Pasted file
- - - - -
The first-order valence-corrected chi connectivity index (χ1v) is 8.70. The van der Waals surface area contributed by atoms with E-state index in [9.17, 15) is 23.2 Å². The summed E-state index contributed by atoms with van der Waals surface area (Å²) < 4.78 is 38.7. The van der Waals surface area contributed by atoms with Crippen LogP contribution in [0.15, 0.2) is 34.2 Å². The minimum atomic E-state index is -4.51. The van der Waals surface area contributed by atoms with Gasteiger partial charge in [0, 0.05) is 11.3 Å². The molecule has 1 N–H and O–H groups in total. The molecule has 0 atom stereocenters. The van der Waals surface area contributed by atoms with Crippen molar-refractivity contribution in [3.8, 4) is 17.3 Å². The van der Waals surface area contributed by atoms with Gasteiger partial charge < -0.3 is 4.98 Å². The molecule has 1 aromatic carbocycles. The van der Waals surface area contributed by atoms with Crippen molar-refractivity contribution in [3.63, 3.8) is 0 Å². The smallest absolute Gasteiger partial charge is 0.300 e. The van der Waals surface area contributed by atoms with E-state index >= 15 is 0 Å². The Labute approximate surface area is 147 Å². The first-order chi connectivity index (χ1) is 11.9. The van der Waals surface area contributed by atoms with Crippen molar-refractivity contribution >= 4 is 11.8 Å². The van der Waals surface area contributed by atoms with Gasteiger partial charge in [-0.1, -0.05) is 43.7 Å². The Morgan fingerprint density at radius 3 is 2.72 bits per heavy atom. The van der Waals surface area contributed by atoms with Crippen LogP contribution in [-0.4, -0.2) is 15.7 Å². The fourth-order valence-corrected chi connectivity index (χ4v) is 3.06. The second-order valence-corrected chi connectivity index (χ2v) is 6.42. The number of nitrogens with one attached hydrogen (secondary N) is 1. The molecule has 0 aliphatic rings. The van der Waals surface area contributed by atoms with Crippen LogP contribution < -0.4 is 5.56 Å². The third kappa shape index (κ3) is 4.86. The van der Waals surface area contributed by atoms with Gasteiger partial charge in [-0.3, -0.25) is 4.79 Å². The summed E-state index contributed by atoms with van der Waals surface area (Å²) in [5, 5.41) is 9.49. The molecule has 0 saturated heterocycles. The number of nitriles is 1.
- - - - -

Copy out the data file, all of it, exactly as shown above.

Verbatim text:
The first-order valence-corrected chi connectivity index (χ1v) is 8.70. The van der Waals surface area contributed by atoms with E-state index in [9.17, 15) is 23.2 Å². The summed E-state index contributed by atoms with van der Waals surface area (Å²) < 4.78 is 38.7. The van der Waals surface area contributed by atoms with Crippen LogP contribution in [0.15, 0.2) is 34.2 Å². The minimum atomic E-state index is -4.51. The van der Waals surface area contributed by atoms with Gasteiger partial charge in [0, 0.05) is 11.3 Å². The molecule has 1 N–H and O–H groups in total. The molecule has 0 atom stereocenters. The van der Waals surface area contributed by atoms with Crippen molar-refractivity contribution in [3.8, 4) is 17.3 Å². The van der Waals surface area contributed by atoms with Gasteiger partial charge < -0.3 is 4.98 Å². The molecule has 1 aromatic carbocycles. The van der Waals surface area contributed by atoms with Crippen molar-refractivity contribution in [3.63, 3.8) is 0 Å². The smallest absolute Gasteiger partial charge is 0.300 e. The van der Waals surface area contributed by atoms with E-state index >= 15 is 0 Å². The Labute approximate surface area is 147 Å². The first-order chi connectivity index (χ1) is 11.9. The van der Waals surface area contributed by atoms with Crippen molar-refractivity contribution >= 4 is 11.8 Å². The van der Waals surface area contributed by atoms with Gasteiger partial charge in [-0.1, -0.05) is 43.7 Å². The Morgan fingerprint density at radius 3 is 2.72 bits per heavy atom. The van der Waals surface area contributed by atoms with Crippen LogP contribution in [-0.4, -0.2) is 15.7 Å². The fourth-order valence-corrected chi connectivity index (χ4v) is 3.06. The second-order valence-corrected chi connectivity index (χ2v) is 6.42. The number of nitrogens with one attached hydrogen (secondary N) is 1. The molecule has 0 aliphatic rings. The van der Waals surface area contributed by atoms with Crippen LogP contribution < -0.4 is 5.56 Å². The third kappa shape index (κ3) is 4.86. The van der Waals surface area contributed by atoms with Gasteiger partial charge in [-0.3, -0.25) is 4.79 Å². The summed E-state index contributed by atoms with van der Waals surface area (Å²) in [5, 5.41) is 9.49. The molecule has 0 saturated heterocycles. The number of nitriles is 1.